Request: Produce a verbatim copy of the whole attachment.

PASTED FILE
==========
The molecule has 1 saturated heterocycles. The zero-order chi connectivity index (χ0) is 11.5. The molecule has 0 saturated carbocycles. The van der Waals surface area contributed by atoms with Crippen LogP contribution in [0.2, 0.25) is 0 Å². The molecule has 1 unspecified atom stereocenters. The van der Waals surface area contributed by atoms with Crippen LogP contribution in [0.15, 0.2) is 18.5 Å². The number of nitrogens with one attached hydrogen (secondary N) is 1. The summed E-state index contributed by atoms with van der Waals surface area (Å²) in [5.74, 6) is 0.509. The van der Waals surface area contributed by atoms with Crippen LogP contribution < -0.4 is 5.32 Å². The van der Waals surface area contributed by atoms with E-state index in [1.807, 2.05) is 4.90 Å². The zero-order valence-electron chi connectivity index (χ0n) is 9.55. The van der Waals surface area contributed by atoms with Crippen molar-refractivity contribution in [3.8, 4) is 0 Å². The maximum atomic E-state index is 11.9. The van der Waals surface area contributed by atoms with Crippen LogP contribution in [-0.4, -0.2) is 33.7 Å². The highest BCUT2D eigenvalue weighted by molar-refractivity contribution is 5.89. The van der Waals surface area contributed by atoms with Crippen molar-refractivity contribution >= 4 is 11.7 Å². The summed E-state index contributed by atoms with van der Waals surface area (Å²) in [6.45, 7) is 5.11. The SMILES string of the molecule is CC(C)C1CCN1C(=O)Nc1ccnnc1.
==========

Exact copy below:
The molecule has 1 saturated heterocycles. The zero-order chi connectivity index (χ0) is 11.5. The molecule has 0 saturated carbocycles. The van der Waals surface area contributed by atoms with Crippen LogP contribution in [0.2, 0.25) is 0 Å². The molecule has 1 unspecified atom stereocenters. The van der Waals surface area contributed by atoms with Crippen LogP contribution in [0.15, 0.2) is 18.5 Å². The number of nitrogens with one attached hydrogen (secondary N) is 1. The summed E-state index contributed by atoms with van der Waals surface area (Å²) in [5.74, 6) is 0.509. The van der Waals surface area contributed by atoms with Crippen LogP contribution < -0.4 is 5.32 Å². The van der Waals surface area contributed by atoms with E-state index in [1.807, 2.05) is 4.90 Å². The zero-order valence-electron chi connectivity index (χ0n) is 9.55. The van der Waals surface area contributed by atoms with Crippen molar-refractivity contribution in [3.8, 4) is 0 Å². The maximum atomic E-state index is 11.9. The van der Waals surface area contributed by atoms with Crippen LogP contribution in [-0.4, -0.2) is 33.7 Å². The highest BCUT2D eigenvalue weighted by molar-refractivity contribution is 5.89. The van der Waals surface area contributed by atoms with Crippen molar-refractivity contribution >= 4 is 11.7 Å². The summed E-state index contributed by atoms with van der Waals surface area (Å²) in [6.45, 7) is 5.11. The SMILES string of the molecule is CC(C)C1CCN1C(=O)Nc1ccnnc1.